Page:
Although only eighteen when he arrived in America in1922, Nate had acquired more knowledge of poverty,illness and war than anyone should ever have. At fourteen he had joined the Red Army and was assigned to the supply department,where it was his job to deliver requisitions to the front. Two years later he was sent to a field hospital after contracting typhoid fever. Several patients were assigned to each bed, and one morning he awoke to find that the soldiers on either side of him had died during the night.
The bout with typhoid led to his discharge from the army, and he was sent back to Kiev in an open cattle car. There was no money in the pockets of the over-sized soldier's coat he wore to ward off the frigid cold. From Kiev, he walked most of the way to his village, where his house stood vacant. A passing neighbor informed him that all the Jews of Vasilkov had been killed. Panic-stricken, he searched until he finally Beila, Sylvia and Joe in another part of town.
Their experiences in Russia after Jacob and their brothers went to America turned Nate, Joe and Sylvia into early supporters of the Bolsheviks. This, the explained, was a result of their observation that whenever Bolsheviks were around, Jews were usually safe from the anti-Semitic White Russians, who claimed it was their mission to kill Jews in order to "save" Russia.
Throughout his life, Nate retained vivid memories of his escape with Sylvia from Russia to Romania in 1921, and their illegal border crossing with the help of agents hired by the Vasilkov verein in Chicago. Carrying forged papers but no passports, they hid in trenches and bomb craters by day and a farmer's attic by night, waiting for the opportune moment to cross the river into Romania under cover of darkness.
Even in America, Nate sympathized with left-wing causes. Sylvia and Joe still held similar political views, too, and sometimes, in Chicago, they got together to sing songs about the party. Nevertheless, despite his early leanings, Nate quickly learned to appreciate capitalism and developed an avid interest in U.S. politics. He became a patriotic citizen, proud to identify himself as a Democrat who hated senator Joe McCarthy with a passion.
Nate's first job in Chicago was in a delicatessen, where he earned $7 per week. He worked there for about a year to repay the cost of his passage to America. Since at the time he spoke only Russian and Yiddish, his brother Morris's daughter Jeanette, who, at fourteen, was four years younger than Nate, volunteered to help him with his English. later she acknowledged that she was attracted by his wit and personality, which were very much like Jacob's, and the fact that he had the chutzpah to stand up to his brothers, in contrast to what she perceived as her father's passivity. She thought people tended to take advantage of Morris because he was so quiet, and she was sure people would never do that to Nate.
In a long reminiscence videotaped on Thanksgiving Day in 1979 or 1980, Jeanette said she was originally named Annette, but had changed her name to Jenny after enrolling in school in Chicago. She decided Annette was "too fancy" for the West Side, among so many Sadies, Bessies and Mollies. She attended Webster School, where she participated in the Campfire Girls and other extracurricular clubs, until Morris and Chana moved to Indiana for two years when she was about twelve.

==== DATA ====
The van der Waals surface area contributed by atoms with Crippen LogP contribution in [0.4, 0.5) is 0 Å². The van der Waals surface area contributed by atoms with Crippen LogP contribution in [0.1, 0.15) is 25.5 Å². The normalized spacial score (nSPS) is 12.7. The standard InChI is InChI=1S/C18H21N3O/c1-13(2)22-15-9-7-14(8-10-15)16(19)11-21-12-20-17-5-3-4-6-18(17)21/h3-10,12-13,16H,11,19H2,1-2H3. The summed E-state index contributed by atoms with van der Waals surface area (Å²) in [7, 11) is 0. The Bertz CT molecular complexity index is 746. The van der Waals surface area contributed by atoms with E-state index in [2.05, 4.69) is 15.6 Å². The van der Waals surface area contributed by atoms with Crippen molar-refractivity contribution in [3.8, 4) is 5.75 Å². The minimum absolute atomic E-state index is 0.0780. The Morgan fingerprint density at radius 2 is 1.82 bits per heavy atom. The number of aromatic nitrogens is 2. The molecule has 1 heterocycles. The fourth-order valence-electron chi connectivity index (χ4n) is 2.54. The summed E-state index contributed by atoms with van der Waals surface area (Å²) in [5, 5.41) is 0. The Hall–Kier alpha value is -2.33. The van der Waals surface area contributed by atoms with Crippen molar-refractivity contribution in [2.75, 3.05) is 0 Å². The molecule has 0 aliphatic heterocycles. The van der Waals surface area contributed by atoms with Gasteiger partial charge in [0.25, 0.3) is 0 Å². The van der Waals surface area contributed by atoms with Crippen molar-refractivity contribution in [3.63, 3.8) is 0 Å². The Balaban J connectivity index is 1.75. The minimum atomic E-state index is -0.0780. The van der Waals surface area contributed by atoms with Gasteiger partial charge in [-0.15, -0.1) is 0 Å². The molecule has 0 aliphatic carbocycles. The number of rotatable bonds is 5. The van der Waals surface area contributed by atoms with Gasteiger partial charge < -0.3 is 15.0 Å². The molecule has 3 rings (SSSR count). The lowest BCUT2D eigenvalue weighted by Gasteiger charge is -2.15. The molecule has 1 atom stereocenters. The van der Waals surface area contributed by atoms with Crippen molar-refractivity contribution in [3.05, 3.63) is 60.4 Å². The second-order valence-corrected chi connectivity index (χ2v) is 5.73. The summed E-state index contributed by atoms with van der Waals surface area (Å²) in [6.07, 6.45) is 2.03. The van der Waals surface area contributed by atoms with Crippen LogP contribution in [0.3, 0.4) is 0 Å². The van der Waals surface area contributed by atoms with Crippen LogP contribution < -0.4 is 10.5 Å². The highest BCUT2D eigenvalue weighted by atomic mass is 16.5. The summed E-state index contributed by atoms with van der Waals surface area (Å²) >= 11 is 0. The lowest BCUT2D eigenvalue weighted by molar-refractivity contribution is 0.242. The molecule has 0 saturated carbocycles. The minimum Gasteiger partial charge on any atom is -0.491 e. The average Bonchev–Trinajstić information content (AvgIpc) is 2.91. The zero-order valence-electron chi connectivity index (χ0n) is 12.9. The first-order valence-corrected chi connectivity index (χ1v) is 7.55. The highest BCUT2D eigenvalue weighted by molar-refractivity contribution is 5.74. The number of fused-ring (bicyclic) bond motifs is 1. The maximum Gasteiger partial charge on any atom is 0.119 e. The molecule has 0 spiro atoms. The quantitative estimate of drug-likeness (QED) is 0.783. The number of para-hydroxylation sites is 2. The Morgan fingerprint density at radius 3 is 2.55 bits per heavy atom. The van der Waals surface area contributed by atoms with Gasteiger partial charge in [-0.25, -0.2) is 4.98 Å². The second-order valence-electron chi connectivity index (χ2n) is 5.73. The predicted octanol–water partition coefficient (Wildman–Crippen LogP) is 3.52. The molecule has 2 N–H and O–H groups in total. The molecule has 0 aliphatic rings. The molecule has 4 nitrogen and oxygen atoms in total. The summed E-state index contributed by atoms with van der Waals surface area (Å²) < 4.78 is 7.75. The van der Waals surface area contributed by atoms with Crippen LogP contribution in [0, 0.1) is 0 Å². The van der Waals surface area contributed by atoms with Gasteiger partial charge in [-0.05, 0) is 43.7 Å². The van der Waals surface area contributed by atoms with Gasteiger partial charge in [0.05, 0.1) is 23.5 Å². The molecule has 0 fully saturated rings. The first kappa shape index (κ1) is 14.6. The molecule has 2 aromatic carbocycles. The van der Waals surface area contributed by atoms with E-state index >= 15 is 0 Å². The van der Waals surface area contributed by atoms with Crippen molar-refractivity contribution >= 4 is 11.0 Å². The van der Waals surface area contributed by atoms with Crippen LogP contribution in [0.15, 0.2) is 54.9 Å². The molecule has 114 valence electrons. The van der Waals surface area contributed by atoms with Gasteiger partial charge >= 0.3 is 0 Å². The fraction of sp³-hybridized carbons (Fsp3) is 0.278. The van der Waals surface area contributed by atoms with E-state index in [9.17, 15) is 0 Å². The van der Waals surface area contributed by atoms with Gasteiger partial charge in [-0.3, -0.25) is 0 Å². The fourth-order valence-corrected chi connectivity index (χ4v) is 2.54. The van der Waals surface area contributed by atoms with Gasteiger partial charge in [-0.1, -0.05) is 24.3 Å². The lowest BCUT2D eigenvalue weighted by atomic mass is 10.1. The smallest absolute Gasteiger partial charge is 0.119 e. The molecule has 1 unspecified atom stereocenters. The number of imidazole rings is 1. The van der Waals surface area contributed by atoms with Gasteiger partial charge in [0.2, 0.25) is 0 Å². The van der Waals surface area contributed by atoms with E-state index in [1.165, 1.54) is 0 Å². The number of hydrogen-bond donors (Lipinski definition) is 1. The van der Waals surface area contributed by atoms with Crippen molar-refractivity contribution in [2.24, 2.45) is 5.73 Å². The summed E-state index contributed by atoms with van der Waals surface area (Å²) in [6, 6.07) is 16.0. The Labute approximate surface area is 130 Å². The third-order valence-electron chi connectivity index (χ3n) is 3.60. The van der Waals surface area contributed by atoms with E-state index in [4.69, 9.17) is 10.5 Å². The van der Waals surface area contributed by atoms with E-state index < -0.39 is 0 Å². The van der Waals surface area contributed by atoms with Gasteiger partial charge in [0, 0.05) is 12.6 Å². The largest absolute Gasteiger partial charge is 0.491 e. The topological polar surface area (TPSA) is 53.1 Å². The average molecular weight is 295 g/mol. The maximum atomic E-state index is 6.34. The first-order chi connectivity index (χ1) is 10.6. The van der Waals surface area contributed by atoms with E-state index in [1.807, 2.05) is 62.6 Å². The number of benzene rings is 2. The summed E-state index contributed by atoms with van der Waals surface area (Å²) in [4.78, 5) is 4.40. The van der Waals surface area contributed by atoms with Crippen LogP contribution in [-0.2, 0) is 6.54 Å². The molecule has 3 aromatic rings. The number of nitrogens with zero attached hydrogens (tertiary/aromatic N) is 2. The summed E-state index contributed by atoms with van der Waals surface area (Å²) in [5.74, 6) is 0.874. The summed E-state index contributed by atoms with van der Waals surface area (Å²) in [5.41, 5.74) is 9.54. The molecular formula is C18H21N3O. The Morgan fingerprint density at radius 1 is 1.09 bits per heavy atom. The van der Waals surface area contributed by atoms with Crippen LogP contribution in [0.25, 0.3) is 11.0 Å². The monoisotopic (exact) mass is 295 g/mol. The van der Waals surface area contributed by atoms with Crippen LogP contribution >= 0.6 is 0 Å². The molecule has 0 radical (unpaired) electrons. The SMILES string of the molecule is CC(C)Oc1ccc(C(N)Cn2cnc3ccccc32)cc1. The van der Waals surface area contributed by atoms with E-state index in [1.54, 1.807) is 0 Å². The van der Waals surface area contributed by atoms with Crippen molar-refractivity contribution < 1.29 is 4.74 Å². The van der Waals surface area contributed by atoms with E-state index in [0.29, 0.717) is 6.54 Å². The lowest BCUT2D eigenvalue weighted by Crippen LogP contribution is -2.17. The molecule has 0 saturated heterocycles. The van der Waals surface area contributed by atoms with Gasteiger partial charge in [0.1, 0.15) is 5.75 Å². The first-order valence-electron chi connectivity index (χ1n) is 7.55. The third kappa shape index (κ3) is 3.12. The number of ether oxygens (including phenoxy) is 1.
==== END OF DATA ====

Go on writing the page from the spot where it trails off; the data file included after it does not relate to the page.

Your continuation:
In January 1930, friends and family gathered at Baron's Banquet Hall on Roosevelt Road to celebrate Jacob and Beila's fiftieth wedding anniversary. No one expected the announcement, soon after, that Jeanette and Nate intended to marry. After all, Nate was her father's brother. Morris and Chana were unhappy, to put it mildly, and when the word got out, the entire family was violently opposed to the idea.
But Nate and Jeanette were in love and determined to go forward with their plans. They had already consulted the family physician, since they were concerned about the possibility of genetic complications because of their relationship, and the doctor had given them his blessing. Besides, at twenty-six and twenty-two, they were old enough to make the decision without parental consent.
However, the State of Illinois would not recognize the marriage of an uncle and niece, regardless of their physician's opinion. Nate and Jeanette were not to be deterred and went to Valparaiso, Indiana where they were married in a civil ceremony on March 16, 1930. Later, Rabbi Benjamin Daskal of Congregation Rodfei Zedek, Where Morris was a member, agreed to perform a religious ceremony.
Their first home was at 45th and Drexel. At the time of their marriage, they were committed to having a kosher home. But Marvin, born in 1931, was a sickly baby and their physician, Carl Cohen, told Jeanette to feed him bacon. She was very conscientious when it came to caring for her children, and would have done whatever Dr. Cohen recommended. Even Beila seemed to concur, telling Nate, "Your son has to have meat on his bones!" That was the end of their kosher home. Danny, their second son, was born in 1933; a daughter, Bobette, did not arrive until 1945.